'I was a wreck': Former Cincinnati priest's rape victim shares his story of pain, recovery and hope

Geoff Drew was a lay minister when he raped an altar boy 30 years ago
Former altar boy Paul Neyer was raped by his Catholic music minister, Geoff Drew,  more than 30 years ago
Posted at 8:12 PM, Aug 17, 2022

CINCINNATI — After living in a "hell" created by the Catholic music minister who raped him more than 30 years ago, Paul Neyer told police in July 2019 that he was ready to file criminal charges against his rapist, Geoff Drew, who had become pastor of one of the Cincinnati area's largest parishes.

"I felt like I had an obligation to protect kids," Neyer told the WCPO 9 I-Team.

Based on Neyer's emotional testimony, a Hamilton County Grand Jury indicted Drew on 9 counts of rape.

If convicted, there was a chance Drew would live the rest of his life in prison.

"I wanted 32 years — an eye for an eye," Neyer said on Monday during an interview with the WCPO 9 I-Team. "The years that I struggled through this entire thing, I give it back to you (Drew). It's your turn."

Geoff Drew during a court hearing in Aug. 2019
Rev. Geoffrey Drew was indicted on nine counts of rape earlier this week. He entered a not guilty plea during his arraignment hearing in Hamilton County Wednesday morning -- Aug. 21, 2019.

But the prosecution of Drew moved slowly due to pandemic restrictions and continuances.

"I didn't want my family to have to go through this," Neyer said. "I didn't want to deal with the pain. I was a wreck."

Neyer's wife Liesl remembered answering a phone from the prosecutor's office informing them of the final continuance in October 2021.

"You're not going to have a victim if this keeps happening," Liesl Neyer said she told the caller. " He can't keep going through this. I don't think he's going to be alive."

Liesl Neyer said she was concerned that her husband Paul wouldn't survive the criminal prosecution of Geoff Drew
Liesl Neyer said she was concerned that her husband Paul wouldn't survive the criminal prosecution of Geoff Drew, the Catholic music minister who raped Paul more than 30 years ago

Weeks later, the Neyers approved a plea agreement with Drew.

On Dec. 2, 2021, Drew pleaded guilty to every count.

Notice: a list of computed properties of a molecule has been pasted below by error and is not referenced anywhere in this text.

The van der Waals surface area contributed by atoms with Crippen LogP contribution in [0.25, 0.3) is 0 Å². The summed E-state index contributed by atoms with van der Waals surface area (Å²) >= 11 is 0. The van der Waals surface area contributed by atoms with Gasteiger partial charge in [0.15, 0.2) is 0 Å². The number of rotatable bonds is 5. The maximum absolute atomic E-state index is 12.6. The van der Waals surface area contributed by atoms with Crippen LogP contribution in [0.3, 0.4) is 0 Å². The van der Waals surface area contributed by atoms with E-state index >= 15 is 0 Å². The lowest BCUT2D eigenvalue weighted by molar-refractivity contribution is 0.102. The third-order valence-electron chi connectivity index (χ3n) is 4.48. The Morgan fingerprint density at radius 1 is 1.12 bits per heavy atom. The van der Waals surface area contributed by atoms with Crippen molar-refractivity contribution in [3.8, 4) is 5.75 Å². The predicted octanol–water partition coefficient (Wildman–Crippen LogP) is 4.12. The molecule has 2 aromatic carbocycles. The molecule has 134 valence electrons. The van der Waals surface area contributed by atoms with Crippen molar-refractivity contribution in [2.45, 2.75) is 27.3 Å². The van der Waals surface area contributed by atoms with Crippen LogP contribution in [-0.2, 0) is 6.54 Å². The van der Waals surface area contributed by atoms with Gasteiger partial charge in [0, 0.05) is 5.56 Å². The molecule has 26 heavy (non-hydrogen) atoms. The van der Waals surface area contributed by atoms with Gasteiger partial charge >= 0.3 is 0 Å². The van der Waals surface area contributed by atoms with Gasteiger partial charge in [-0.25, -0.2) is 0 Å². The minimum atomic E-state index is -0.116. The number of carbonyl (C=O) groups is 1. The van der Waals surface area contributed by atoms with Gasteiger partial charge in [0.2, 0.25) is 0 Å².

"I got my assailant to say he was guilty nine times," Neyer said. "He was accountable."

Judge Leslie Ghiz sentenced Drew to seven years in prison, the punishment called for in the plea agreement.

Drew is also required to register as a sex offender for the rest of his life.

Two months after Drew's sentencing, Neyer and his wife said they met with Archbishop Dennis Schnurr and Teresa Maley, the coordinator for the archdiocese's ministry to victims of abuse. Neyer told them he wanted more than $1 million in damages for the pain and financial loss he experienced as a result of Drew assaulting him.

The Neyers said the archbishop declined to let Paul speak with church advisers who would review his case.

Cincinnati Archbishop Dennis Schnurr
Cincinnati Archbishop Dennis Schnurr

The Neyers said no one from the archdiocese had apologized to them until Paul called and requested the meeting.

According to the Neyers, the archbishop told them church leaders hadn't reached out to Paul because they didn't know who he was until he called them and identified himself.

"I don't believe you, and I told them that," Neyer said.

The Neyers said the archbishop also told them he couldn't guarantee that Drew wouldn't work or volunteer for a Catholic church or organization somewhere in the United States after his release from prison.

The I-Team requested a response from the archdiocese.

“Archbishop Schnurr clearly stated in a press release Dec. 2, 2021, that Father Geoff Drew will never again have a priestly assignment in the Archdiocese of Cincinnati or any other diocese," Archdiocese spokeswoman Jennifer Schack wrote Wednesday in an email to the I-Team. "Moreover, by virtue of his conviction, Geoff Drew will be permanently registered as a sex offender, which will be discoverable on a criminal background check. Per the Decree on Child Protection, Geoff Drew is not eligible for employment or volunteer work in any capacity in the Archdiocese of Cincinnati.”

The Neyers said about two weeks after their meeting with Schnurr, Maley called and said the archdiocese was offering them counseling.

Schack confirmed the offer.

Neyer said he declined it.

"It's a business decision that they're making," Neyer said. "I get it. It's just dirty."

The Neyers said they want use their experiences to hold the church more accountable and to help other victims find their unique voices that were damaged or buried when they were abused as children.

"Somewhere, there's someone that hasn't found that voice yet," Liesl Neyer said. "Even if they never find that, at least they can get some of that healing through watching you do it. If (Paul) can do this and he can be okay, maybe I can be okay, too."

In May, Paul Neyer testified at an Ohio state legislative hearing in support of a bill that would extend the statute of limitations in cases where children were abused. Paul said through the emotional ordeal of the last few years, he and his wife have grown stronger together in their marriage and faith with the help of therapy, family and friends.

"I'm in a place where I'm starting to become myself," Neyer said. "I'm still that guy that looks back and goes, 'What could I have been?' But I'm going to be okay with me."

You can see more of the Neyers' interview below.

Extended interview: Man raped by Cincinnati priest Father Geoff Drew speaks out

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